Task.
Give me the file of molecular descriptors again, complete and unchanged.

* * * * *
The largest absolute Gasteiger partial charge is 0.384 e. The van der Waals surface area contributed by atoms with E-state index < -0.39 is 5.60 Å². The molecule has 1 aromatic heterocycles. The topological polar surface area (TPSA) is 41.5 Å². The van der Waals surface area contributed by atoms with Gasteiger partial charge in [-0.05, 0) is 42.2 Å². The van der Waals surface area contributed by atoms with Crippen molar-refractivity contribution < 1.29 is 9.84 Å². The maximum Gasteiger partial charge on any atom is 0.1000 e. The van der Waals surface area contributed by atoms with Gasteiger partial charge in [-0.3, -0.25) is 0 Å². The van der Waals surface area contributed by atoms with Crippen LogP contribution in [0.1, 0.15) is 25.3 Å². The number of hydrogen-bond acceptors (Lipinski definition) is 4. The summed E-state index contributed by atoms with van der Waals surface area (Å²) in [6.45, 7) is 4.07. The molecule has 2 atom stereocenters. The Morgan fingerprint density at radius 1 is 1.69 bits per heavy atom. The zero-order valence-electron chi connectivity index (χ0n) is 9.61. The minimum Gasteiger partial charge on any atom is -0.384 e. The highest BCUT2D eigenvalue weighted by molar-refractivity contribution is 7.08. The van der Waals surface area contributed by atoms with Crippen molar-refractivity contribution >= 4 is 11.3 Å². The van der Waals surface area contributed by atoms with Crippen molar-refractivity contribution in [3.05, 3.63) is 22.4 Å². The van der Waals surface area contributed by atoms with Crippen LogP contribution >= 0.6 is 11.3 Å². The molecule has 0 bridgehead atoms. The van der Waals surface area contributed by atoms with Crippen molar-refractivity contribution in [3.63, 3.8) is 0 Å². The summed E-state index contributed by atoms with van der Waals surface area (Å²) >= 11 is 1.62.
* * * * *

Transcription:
The largest absolute Gasteiger partial charge is 0.384 e. The van der Waals surface area contributed by atoms with E-state index < -0.39 is 5.60 Å². The molecule has 1 aromatic heterocycles. The topological polar surface area (TPSA) is 41.5 Å². The van der Waals surface area contributed by atoms with Gasteiger partial charge in [-0.05, 0) is 42.2 Å². The van der Waals surface area contributed by atoms with Crippen molar-refractivity contribution < 1.29 is 9.84 Å². The maximum Gasteiger partial charge on any atom is 0.1000 e. The van der Waals surface area contributed by atoms with Gasteiger partial charge in [-0.3, -0.25) is 0 Å². The van der Waals surface area contributed by atoms with Crippen LogP contribution in [0.1, 0.15) is 25.3 Å². The number of hydrogen-bond acceptors (Lipinski definition) is 4. The summed E-state index contributed by atoms with van der Waals surface area (Å²) in [6.45, 7) is 4.07. The molecule has 2 atom stereocenters. The Morgan fingerprint density at radius 1 is 1.69 bits per heavy atom. The zero-order valence-electron chi connectivity index (χ0n) is 9.61. The minimum Gasteiger partial charge on any atom is -0.384 e. The highest BCUT2D eigenvalue weighted by molar-refractivity contribution is 7.08. The van der Waals surface area contributed by atoms with Crippen molar-refractivity contribution >= 4 is 11.3 Å². The van der Waals surface area contributed by atoms with Crippen molar-refractivity contribution in [3.05, 3.63) is 22.4 Å². The van der Waals surface area contributed by atoms with Crippen LogP contribution >= 0.6 is 11.3 Å². The molecule has 0 bridgehead atoms. The van der Waals surface area contributed by atoms with Crippen molar-refractivity contribution in [3.63, 3.8) is 0 Å². The summed E-state index contributed by atoms with van der Waals surface area (Å²) >= 11 is 1.62.